Three Charts Show Power Glut Holding Fast in Biggest U.S. Market

A glut of supply in America’s biggest power market may be sticking around for a while.

This May, newly-built or expanded natural gas-fired plants, wind farms and solar installations will compete in an annual auction for electricity supplies in the mid-Atlantic and Midwest. As demand flags, the flood of generation means payouts from the grid manager, PJM Interconnection LLC, may fall to as low as $90 a megawatt-day, the lowest in four years, according to Prajit Ghosh, director of power and renewables research at Wood Mackenzie Ltd. in Houston.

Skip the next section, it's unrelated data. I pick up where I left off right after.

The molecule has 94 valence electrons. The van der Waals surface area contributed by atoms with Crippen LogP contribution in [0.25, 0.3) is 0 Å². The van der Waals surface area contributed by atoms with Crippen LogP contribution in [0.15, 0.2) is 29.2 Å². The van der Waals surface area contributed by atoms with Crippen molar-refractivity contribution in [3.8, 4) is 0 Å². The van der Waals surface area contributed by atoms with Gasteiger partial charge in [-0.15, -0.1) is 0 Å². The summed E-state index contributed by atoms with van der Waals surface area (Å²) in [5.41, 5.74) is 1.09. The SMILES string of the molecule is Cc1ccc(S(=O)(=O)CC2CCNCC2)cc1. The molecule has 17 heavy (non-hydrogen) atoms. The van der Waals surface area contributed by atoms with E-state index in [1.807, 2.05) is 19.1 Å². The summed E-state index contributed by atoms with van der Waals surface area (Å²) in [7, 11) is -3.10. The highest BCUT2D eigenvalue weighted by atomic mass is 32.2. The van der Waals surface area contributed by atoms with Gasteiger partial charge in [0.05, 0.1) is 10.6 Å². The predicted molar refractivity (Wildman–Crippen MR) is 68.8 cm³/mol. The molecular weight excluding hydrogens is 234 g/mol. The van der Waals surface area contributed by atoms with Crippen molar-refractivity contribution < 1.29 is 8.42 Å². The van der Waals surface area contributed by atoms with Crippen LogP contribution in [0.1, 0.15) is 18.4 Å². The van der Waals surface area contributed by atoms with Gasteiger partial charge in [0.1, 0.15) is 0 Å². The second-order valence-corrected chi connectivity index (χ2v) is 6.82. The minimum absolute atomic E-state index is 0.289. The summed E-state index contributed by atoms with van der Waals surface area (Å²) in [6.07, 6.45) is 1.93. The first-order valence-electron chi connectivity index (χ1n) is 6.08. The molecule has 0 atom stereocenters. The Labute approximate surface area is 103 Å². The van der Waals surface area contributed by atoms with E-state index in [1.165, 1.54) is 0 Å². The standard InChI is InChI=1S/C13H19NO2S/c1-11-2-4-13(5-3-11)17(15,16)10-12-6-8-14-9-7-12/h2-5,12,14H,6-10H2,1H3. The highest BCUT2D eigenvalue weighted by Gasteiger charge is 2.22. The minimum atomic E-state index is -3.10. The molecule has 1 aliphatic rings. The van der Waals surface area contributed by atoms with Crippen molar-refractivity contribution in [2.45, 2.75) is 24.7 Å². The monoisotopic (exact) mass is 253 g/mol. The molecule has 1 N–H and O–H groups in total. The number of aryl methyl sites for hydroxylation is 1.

Competition from wind farms in the annual auction may more than double to more than 2,000 megawatts from a year ago as new rules that place a higher value on such supplies kick in, according to report in November by the grid operator. Dramatically lower costs, combined with state and federal subsidies, will lead to more than 14,600 megawatts of new wind capacity through 2024, according to a report by market watchdog Monitoring Analytics LLC.

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